Polyamory in the News!
. . . by Alan M.

July 28, 2021

ABC-TV News: "Polyamory Increases in Popularity as Record Numbers Flock to Dating Apps"

As the pandemic receded among the vaxxed and people were getting more social again, ABC News last week presented a long (6-minute) report on polyamory and ethical non-monogamy becoming a hot new "post-pandemic trend" for online dating: Polyamory increases in popularity as record numbers flock to dating apps (July 21).

Here's the whole video:

A partial transcript:

You may have heard the term "hot vax summer"? Well as more Americans get vaccinated they are eager to get back on the dating scene.... As Elwyn Lopez reports, increasingly singles are not looking for one person to meet. They try to make up for lost time apparently and find two partners to meet at the same time.

Rev Rucifer has found love, but is still looking for love, in search of a second match to add to her existing one. "I'm looking for Saturday night orgies and white picket fences. [Laughing]

Rev Rucifer

"So right now I am in a polyamorous relationship. I have an amazing partner I love so much. We've been together just over two years. It's polyamorous, and he's married, and has a family and has two children."

After being cooped up quarantining, many Americans are ready to get out and mingle. ... Throughout the pandemic, the number of users on dating apps hit an all-time high.... with one option seeing a wild surge.

[One of three huddling:] "We had a threesome, and I just never left."

...The app Feeld says that between 2020 and 2021 it has seen a 670% increase in singles listing threesomes at the top of their wish list. ...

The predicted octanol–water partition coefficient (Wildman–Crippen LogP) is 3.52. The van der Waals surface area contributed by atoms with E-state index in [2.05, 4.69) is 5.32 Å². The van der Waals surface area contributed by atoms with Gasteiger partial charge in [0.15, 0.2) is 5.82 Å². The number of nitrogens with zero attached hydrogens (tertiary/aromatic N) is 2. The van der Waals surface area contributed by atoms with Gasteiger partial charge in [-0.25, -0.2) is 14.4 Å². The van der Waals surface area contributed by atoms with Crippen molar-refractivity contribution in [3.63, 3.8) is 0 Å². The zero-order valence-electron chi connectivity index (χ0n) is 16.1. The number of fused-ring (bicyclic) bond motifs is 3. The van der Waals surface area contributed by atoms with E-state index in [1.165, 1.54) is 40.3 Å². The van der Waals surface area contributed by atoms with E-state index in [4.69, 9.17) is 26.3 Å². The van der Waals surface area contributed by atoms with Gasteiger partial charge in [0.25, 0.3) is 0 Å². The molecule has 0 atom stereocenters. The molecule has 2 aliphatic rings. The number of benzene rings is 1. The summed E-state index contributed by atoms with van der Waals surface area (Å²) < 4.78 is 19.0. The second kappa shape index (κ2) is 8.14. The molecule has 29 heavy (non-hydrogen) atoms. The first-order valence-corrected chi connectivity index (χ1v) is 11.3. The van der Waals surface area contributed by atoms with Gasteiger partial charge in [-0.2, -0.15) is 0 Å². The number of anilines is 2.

[Feeld founder:] "There has just been a desire to be honest. I think we're just, especially younger generations, we're just fed up with lies?"

It's referred to as ethical nonmonogamy.... But these types of relationships go way back to pre-pandemic times. ...

The segment spotlights a gay male triad known on social media as X9X26X: 

...Now with Ray on board [the triad has] have taken off on social media, with hopes that all throuples will be [viewed] less side-eyed.  

"So now I feel like we have the power to let the world know that polyamory -- being poly -- it's actually [being] normalized, it's happening in 2021."

It closes with this from Rev:

"We live in a society in which a monogamous, heteronormative lifestyle is the norm. It is what we are conditioned to believe is the only way. But there are other ways that are natural, that do feel good, that can be supportive, that bring more love, more understanding, more respect -- and that is what I think poly is about.